Home / White Mountains / 4000 Footers / Mt Whiteface and the Tom Wiggin/McCrillis Loop

Mt Whiteface and the Tom Wiggin/McCrillis Loop

The Tom Wiggin Trail is steep and loose
The Tom Wiggin Trail is steep and loose.

Mt Whiteface is a 4000 footer in the Sandwich Range that’s usually climbed using the Blueberry Ledge Trail, then over to Mt Passaconaway via the Rollins Trail, and down via Dicey’s Mill Trail. I took a much different route on my last hike to Whiteface a few weeks ago, climbing up the Tom Wiggins Trail and descending via the McCrillis Trail and then looping back to Ferncroft on the McrCrillis Path. This is a great loop hike and makes for a more interesting day if you’re bored with the same old routes.

Mt Whiteface via the Tom Wiggins Trail, the McCrillis Trail, and the McCrllis Path (click for printable geoPDF)
Mt Whiteface via the Tom Wiggins Trail, the McCrillis Trail, and the McCrllis Path (click for printable geoPDF)

I had no idea what I’d find when I started climbing the Tom Wiggin Trail which is signed to discourage hikers from using it because it’s “steep and loose.” While it’s not a good winter route, it’s not really that hard of a climb, despite being steep and eroded in places. It’s received some excellent stone work in recent years which has obviously helped reduce some erosion and made it easier to hike, but I’ve encountered far worse trails in the White Mountains. Just saying. I’ll probably climb the Tom Wiggins trail the next time I tackle Whiteface instead of climbing up the Blueberry Ledge Trail. It’s a more interesting route.

Elegant Stone Steps on the Tom Wiggin Trail
Elegant Stone Steps on the Tom Wiggin Trail

The only tricky part was the stream crossing at the bottom of the trail which was running calf high. The water had sounded a lot higher from a distance, so I was relieved that this crossing was so easy. You can never be too sure about water levels in spring in the White Mountains.

Perfect view of neighboring Mt Passaconaway from Whiteface
Perfect view of neighboring Mt Passaconaway from Whiteface

The Tom Wiggin Trail doesn’t run to the top of Whiteface, but intersects the Blueberry Ledge Trail about 1000 feet below the summit, where the ledgey bits start. I don’t think I’ve climbed Whiteface since I was working on my Winter 4000 footers, so I’d forgotten how much scrambling is required to get up to the viewpoint. It made the climb that much sweeter when I got to the top.

Lesser peaks of the Sandwich Range - Flat Mountain and the Crawford Ridgepole Range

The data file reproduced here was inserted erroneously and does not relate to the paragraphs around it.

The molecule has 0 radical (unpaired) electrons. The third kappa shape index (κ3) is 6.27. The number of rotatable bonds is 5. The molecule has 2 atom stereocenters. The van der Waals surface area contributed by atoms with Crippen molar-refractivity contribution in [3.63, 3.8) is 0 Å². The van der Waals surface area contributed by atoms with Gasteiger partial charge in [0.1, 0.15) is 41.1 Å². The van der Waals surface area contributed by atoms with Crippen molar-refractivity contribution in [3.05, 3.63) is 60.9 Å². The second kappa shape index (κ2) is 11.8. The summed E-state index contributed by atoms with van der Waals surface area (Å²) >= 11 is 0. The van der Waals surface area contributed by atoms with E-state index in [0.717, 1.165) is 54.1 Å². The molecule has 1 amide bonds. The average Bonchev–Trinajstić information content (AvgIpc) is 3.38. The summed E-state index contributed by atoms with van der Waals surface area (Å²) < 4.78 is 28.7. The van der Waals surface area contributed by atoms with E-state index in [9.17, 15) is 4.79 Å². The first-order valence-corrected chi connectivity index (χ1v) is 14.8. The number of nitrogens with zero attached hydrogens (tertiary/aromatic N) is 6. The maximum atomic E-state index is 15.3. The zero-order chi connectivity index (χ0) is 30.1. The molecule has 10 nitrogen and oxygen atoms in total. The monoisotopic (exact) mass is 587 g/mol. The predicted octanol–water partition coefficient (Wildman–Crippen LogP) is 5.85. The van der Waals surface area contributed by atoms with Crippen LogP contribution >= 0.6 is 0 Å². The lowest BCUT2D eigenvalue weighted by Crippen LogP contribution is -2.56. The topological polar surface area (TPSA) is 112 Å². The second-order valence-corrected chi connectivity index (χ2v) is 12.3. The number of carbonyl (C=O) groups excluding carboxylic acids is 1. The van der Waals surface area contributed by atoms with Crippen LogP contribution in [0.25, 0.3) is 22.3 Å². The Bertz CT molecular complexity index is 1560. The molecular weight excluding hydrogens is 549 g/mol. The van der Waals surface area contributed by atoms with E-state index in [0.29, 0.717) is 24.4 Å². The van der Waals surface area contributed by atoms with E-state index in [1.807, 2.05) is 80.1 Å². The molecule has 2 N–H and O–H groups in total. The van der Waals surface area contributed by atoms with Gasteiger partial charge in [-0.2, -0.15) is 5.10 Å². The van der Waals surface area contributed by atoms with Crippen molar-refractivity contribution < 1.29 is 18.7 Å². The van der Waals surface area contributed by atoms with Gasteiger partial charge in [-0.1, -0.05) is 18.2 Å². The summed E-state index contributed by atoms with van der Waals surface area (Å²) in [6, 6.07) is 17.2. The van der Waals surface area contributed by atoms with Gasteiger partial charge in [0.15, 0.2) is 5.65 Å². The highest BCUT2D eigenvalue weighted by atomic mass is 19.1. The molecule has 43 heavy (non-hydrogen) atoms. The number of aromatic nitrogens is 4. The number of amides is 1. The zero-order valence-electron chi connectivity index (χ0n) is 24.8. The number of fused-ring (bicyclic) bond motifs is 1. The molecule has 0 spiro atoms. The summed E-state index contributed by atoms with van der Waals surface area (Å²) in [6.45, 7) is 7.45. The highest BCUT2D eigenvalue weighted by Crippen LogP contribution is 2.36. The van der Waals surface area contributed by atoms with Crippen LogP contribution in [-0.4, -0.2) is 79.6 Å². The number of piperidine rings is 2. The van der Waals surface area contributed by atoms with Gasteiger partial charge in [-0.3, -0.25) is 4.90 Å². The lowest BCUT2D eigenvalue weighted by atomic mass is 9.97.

Lesser peaks of the Sandwich Range – Flat Mountain and the Crawford Ridgepole Range

I’d arrived at the trail head rather early that morning, so I had the ledges to myself to ponder the views. It was a sunny day, but cool. Perfect hiking weather.

I turned down the McCrillis Trail and hiked down it from the Whiteface ledges. The trail was in pretty good shape, but it’s obviously not used much. It’d be a much gentler way to climb Whiteface than Blueberry Ledge, but it has a much longer low elevation approach and the bottom two miles are a bit hard to follow, so I can see why it’s not used as much. Kind of out-of-the-way and there’s a more challenging stream crossing at the very bottom of the trail across the Whiteface River (knee height).

Good view of Whiteface from the McCrillis Trail
Good view of Whiteface from the McCrillis Trail

Despite that the McCrillis Trail makes a nice loop with the McCrillis Path, which I followed back to my car at Ferncroft. It’s also a bit hard to follow, but I hiked it last winter so I knew where to look for the blazes and tread.

Mt Whiteface from the bottom of the McCrillis Path
Mt Whiteface from the bottom of the McCrillis Path

This loop makes for a very nice route for climbing Whiteface, especially because it’s not frequented very much. I’m a sucker for hiking on trails I’ve never been on to places I’ve never visited, so it scratched my itch just right.

I’d recommend bringing the New England Hiker Smartphone App along for finding the McCrillis Trail and McCrillis Path if you decide to try hiking this loop, since they can be difficult to follow if you’re not used to hiking faint trails.

Total distance: 12 miles w/ ~3000 feet of elevation gain.

Recommended Guidebooks and Maps:

Most Popular Searches

  • 4000 footer loop hikes

Leave a Reply

Your email address will not be published. Required fields are marked *